Written by Jimmy Vielkind for The Wall Street Journal on July 12, 2020
U.S. Rep. Elise Stefanik is on track to raise $10 million in her re-election bid this year, the fruits of a fundraising machine that observers say will fuel the New York Republican’s rise.
Ms. Stefanik will report raising $1.6 million in the quarter that ended on June 30, bringing her cash on hand to $4.4 million, campaign officials said. That gives Ms. Stefanik the largest war chest of any Republican politician in the state. She has more money in the bank than the total amount Dutchess County Executive Marc Molinaro raised during his campaign for governor in 2018.
Ms. Stefanik, 36 years old, became the youngest woman to serve in Congress when she was elected in 2014 to represent the 21st District—which includes the Adirondack Park, as well as the Champlain and St. Lawrence valleys. The Democratic candidate is Tedra Cobb, a former Saint Lawrence County legislator who unsuccessfully challenged Ms. Stefanik in 2018.
Both women saw a flood of contributions last year, when Ms. Stefanik took a leading role in House hearings over the impeachment of President Trump. Mr. Trump tweeted a video of Ms. Stefanik questioning former U.S. Ambassador to Ukraine Marie Yovanovitch and commented that “a new Republican star is born.”
Small donations from around the country started pouring into both the Stefanik and Cobb campaign accounts. Ms. Stefanik raised over $3 million during the quarter that included the hearings and Ms. Cobb over $2 million. Fundraising for both has subsequently declined, but Ms. Cobb saw a steeper drop. As of June 3, Ms. Cobb’s campaign had $2.5 million on hand. It declined to provide a more recent figure.
Ms. Stefanik’s association with Mr. Trump has remained strong. She recently traveled to Tulsa, Okla., to attend one of his campaign rallies and is a co-chair of his re-election efforts in New York.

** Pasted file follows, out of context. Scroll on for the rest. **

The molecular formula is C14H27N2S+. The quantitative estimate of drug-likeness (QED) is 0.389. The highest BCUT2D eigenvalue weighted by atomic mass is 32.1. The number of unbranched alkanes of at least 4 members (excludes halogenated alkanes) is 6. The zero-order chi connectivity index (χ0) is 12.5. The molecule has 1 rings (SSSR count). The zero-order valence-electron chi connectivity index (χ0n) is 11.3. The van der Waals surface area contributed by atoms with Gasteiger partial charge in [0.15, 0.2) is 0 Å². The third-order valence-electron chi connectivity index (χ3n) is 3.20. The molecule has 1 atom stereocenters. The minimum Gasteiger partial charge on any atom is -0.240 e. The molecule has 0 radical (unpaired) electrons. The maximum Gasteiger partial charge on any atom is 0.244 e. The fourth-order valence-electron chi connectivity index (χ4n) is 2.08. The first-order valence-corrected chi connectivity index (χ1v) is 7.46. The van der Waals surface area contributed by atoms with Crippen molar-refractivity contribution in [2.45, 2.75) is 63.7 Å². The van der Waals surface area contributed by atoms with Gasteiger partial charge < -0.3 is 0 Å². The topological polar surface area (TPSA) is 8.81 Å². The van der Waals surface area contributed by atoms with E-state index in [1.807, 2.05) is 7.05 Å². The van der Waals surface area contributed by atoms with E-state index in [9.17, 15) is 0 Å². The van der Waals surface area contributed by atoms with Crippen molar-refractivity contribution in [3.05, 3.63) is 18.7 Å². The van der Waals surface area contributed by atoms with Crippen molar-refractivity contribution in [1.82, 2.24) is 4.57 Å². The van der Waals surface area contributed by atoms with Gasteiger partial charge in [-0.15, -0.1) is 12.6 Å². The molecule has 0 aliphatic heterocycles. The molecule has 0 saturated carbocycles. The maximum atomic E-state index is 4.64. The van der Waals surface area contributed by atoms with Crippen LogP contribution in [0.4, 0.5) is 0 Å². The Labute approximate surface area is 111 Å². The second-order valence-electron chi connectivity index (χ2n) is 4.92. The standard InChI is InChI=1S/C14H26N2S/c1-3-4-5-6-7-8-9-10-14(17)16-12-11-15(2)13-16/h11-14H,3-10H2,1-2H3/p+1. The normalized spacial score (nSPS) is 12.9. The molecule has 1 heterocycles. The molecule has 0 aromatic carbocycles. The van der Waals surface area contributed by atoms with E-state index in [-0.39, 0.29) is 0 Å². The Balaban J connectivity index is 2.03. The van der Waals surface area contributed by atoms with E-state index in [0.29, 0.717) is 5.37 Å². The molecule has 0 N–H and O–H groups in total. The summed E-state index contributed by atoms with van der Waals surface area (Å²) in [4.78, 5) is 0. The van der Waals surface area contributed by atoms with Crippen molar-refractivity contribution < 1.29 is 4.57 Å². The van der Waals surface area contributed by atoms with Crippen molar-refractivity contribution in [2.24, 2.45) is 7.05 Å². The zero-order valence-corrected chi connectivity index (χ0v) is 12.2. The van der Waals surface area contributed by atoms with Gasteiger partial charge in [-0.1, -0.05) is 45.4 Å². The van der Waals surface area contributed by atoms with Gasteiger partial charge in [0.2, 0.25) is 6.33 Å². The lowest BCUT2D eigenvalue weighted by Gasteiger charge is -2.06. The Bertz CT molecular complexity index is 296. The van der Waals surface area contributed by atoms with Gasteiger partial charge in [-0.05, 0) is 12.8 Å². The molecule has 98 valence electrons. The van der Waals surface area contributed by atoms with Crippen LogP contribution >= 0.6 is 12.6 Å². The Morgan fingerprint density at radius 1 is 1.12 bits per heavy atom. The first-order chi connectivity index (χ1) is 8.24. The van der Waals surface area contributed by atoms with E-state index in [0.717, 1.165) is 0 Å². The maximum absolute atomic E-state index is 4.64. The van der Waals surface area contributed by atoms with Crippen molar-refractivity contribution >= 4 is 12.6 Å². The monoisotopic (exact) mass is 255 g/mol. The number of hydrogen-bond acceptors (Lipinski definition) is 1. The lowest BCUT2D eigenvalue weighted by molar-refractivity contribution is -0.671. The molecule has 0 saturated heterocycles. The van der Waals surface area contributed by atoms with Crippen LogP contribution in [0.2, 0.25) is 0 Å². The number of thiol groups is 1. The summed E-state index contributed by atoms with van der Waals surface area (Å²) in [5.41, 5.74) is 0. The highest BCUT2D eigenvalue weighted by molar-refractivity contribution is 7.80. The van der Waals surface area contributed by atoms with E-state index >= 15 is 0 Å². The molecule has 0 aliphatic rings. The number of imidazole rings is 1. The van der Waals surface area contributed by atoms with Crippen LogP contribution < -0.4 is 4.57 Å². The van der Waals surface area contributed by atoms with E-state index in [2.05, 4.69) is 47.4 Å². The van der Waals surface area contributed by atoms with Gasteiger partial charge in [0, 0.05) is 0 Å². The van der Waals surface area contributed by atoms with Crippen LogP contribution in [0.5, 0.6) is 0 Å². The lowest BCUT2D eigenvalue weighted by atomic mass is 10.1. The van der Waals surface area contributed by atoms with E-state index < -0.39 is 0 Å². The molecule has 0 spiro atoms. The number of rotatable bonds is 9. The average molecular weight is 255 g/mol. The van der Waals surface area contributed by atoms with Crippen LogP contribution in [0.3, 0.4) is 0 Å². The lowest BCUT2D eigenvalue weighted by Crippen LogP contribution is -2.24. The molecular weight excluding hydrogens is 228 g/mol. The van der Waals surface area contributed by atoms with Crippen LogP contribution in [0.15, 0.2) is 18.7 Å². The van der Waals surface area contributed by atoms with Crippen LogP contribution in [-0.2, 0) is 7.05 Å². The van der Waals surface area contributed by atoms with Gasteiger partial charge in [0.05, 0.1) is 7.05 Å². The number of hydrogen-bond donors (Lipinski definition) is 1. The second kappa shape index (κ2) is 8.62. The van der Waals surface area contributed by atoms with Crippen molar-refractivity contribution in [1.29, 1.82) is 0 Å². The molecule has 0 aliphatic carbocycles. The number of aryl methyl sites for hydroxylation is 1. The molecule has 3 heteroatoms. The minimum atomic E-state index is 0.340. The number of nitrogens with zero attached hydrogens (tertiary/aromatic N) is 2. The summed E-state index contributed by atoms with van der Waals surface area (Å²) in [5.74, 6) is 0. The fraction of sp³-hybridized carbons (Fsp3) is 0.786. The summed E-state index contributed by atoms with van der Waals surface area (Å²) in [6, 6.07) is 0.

Ms. Cobb has made this a point of attack in social-media advertisements. Cobb campaign manager Gabie Hart said in an interview that Ms. Stefanik’s fundraising prowess showed she is “a Washington insider” who is “more focused on her own D.C. stardom than helping the people she was elected to represent.”
Ms. Stefanik said she is proud to support the president and is working hard for her constituents. Mr. Trump carried the 21st District by a wide margin and, according to the Stefanik campaign’s polling, continues to do well there.
Ms. Stefanik defeated Ms. Cobb by 14 points in 2018. Of the 447,247 people registered to vote in the district as of February, there were 46,366 more enrolled Republicans than Democrats. The nonpartisan Cook Political Report classifies the race as solid Republican.
Some veteran Republicans are already looking at what lies beyond an expected re-election for Ms. Stefanik. Her donor lists could provide an important base if she ever tried to make a statewide run, said Jason Weingartner, a fundraising consultant and former executive director of New York’s Republican State Committee.
Small donations can build a sense of viability that attracts larger contributions, Mr. Weingartner said, and Ms. Stefanik could use money from her congressional campaign committee for a statewide race.
Former Rep. Thomas Reynolds, a Republican from Western New York who chaired the National Republican Congressional Committee, said Ms. Stefanik could also direct money and donors to incumbents facing tough races. This could help garner support for leadership positions within Congress as she gains seniority, he said.
“There are different ways that the ability of raising that money can go to work to promote and elect Republicans both in New York and across the country. And when you do that, you’re building relationships and making friends,” he said.
This is already happening: Ms. Stefanik has held fundraisers with Republican candidates for the state Senate and is helping candidates with donations from a separate political-action committee as well as her own campaign committee.
Ms. Stefanik said she is focused on winning another term in November, but didn’t rule out interest in someday seeking statewide office—something no New York Republican has successfully done since 2002.
“I don’t plan out my life in the long term,” she said. “A good lesson in life is if you do a good job at the responsibilities you’re given, you oftentimes get future opportunities or future encouragement.”
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